How is great cider made? There are number of things a cidermaker needs and a number of steps one must follow but there is also an order of importance which is often overlooked. For instance, one reads that it is important to "use good apples" and eventually "rack the cider multiple times for clarity" but don't think for a second the two are equally important. If you had to pay special attention to just a few steps, here they are ranked from most to least important...
1- Good apples (which alone is the result of this hierarchy...)
A) Good, healthy soil and trees (ideally on slightly rocky, cool, breezy and sunny slopes.)
B) Good cultivars (right type of apples)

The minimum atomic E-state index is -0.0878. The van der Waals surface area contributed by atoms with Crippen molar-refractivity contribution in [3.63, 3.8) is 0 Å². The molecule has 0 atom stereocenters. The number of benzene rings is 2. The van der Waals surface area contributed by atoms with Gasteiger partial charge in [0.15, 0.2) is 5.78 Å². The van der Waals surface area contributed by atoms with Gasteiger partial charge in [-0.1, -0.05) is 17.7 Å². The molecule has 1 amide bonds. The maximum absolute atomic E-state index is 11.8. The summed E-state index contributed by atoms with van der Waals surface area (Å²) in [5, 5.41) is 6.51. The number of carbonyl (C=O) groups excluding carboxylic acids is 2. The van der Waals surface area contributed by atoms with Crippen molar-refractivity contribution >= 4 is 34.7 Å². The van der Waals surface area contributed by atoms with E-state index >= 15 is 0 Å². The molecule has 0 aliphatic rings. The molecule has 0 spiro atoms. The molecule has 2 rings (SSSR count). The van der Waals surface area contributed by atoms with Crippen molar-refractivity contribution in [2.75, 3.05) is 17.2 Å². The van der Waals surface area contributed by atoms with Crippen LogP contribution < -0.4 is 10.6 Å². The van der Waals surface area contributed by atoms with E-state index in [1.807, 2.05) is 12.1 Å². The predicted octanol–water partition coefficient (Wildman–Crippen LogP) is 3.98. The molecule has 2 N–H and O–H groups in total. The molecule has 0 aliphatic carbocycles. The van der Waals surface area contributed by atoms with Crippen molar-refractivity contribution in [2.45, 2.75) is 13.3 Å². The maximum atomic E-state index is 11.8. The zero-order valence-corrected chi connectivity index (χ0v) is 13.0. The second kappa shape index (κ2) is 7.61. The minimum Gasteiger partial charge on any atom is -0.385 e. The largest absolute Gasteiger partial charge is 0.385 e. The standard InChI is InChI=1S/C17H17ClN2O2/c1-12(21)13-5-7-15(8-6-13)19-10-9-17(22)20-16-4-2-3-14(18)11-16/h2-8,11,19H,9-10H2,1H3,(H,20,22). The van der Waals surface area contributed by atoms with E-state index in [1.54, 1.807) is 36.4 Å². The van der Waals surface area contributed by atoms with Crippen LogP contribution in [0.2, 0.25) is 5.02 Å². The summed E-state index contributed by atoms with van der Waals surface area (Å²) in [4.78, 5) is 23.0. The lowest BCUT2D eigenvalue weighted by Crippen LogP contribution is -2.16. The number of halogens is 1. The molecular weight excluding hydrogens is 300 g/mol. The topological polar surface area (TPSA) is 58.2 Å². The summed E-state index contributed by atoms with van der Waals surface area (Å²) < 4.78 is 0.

C) Good growing practices (I stress organic IPM but cider-apple growers needn't control much.)
D) A good season
(note how the most important things are all farm-centric!)
2- Hygiene. From inspecting the fruit to corking the bottles the environment must be clean. Nothing is learned without this variable in check.
3- Grinding and pressing practices should be hard cider-specific, not sweet cider-specific.
4- Yeast selection and cellar temperatures. (Hint: the two are related. Keep it cool, dark and consistent.)
5- Fermentation equipment and aeration. (Plastic is not as good as stainless steel, which is not as good as glass. The differences relates to hygiene and temperature, but all are acceptable.)
6- Bottle appearance and branding (Looks matter to taste. Sad, but true. Most people don't do blind-tastings and are heavily influenced by attractive labeling.)
7- Cider clarity and color (Similar to bottle appearance but maybe not as influential. Personally, I think there is way too much emphasis on this least important factor.)